I started to realise as a kid, I was very insular in the sense that I was growing up with so many adults around me having to make my way. I started writing to myself.

In your earlier interviews, you have talked about the discrimination you faced as a child. Did this shape you as the person you are today? 

Yes. That was the case even in elementary school. I think it is a series of different experiences I have had that has shaped me.

I remember being the only student of colour in my classroom in elementary school. One day, the kids were having a food fight at lunch, and I was the only one who was not involved. After thinking about it a lot, I eventually joined in. When the principal came to the room, I was the first kid he pointed his finger at. He told me that I was responsible for everything and he pulled me out. He said all these negative things and said that I was a dog and that I didn’t deserve an education, and that I didn’t belong there.

I had a little self-worth even at that age (6) to be able to set up a meeting with the principal. I told him that he was passing judgments against me based on many prejudices. When I did this, I was not only concerned about me but also other students who could face similar prejudices.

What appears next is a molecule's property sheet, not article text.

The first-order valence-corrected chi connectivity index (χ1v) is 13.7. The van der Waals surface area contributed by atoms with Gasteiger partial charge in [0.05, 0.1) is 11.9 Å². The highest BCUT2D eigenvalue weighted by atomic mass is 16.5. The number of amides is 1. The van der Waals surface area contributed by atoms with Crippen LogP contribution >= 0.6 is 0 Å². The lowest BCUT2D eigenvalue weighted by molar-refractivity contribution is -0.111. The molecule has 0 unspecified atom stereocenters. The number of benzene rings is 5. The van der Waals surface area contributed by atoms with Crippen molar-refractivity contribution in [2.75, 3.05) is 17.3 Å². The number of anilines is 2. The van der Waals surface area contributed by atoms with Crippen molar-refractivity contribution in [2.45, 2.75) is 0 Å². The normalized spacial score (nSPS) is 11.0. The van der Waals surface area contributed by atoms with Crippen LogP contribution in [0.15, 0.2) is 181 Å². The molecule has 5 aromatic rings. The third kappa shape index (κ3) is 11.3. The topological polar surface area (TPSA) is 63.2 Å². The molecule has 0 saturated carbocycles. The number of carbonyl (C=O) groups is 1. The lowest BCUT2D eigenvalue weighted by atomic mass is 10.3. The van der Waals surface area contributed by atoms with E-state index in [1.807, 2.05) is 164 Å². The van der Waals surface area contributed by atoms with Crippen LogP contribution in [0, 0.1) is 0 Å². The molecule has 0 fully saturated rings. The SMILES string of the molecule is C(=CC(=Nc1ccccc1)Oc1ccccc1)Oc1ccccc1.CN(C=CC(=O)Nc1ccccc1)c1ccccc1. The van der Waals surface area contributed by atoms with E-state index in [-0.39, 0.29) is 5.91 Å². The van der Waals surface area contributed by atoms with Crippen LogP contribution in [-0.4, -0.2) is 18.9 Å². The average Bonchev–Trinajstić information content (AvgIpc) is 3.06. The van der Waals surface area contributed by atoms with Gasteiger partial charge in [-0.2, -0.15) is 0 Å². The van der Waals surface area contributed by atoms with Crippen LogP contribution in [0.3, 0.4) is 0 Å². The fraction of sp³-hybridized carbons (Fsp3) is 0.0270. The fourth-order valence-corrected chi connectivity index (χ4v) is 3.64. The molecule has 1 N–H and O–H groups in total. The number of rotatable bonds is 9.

Even at a young age, something in me wanted change.


You said you hesitated for a while before you joined the fight. Why so?

I was a little concerned and worried about the repercussions. Also, I had just returned from Japan where the school system was very regulated. In Japan, everyone has the same backpack, the same pencil, and the same uniform.

You write poems and are also involved with spoken word. Which medium gives you the best way to release what you feel?

I think all poetry, rapping, and emceeing are connected. I grew as a very visual child. When I write my songs, I can envision the song.

I started to realise as a kid, I was very insular in the sense that I was growing up with so many adults around me having to make my way. I started writing to myself.

In middle school, people started making fun of the clothes I wore, my color, everything. Instead of keeping these poems to myself, I would read it aloud to my class.

Once every week, my teacher would turn off the lights in the class and light candles. Anyone could read aloud whatever they had written. This was in middle-school. I realised people wanted to talk about the issues I raised through poetry as opposed to just talking about it. Just raising issues would often turn the debate into something vitriolic whereas poetry, I realised, engaged people in dialogues and started a conversation.

I think through art, we can see other people’s humanity.

Prejudices against race and culture have persisted in the USA. In this regard, I found my college environment to be distinctly discriminatory.

Is art a better medium to talk about issues than mere words?

For me, it is. But I think for change to happen everyone has to work together like an ecosystem. Music can be a tool, education can be another.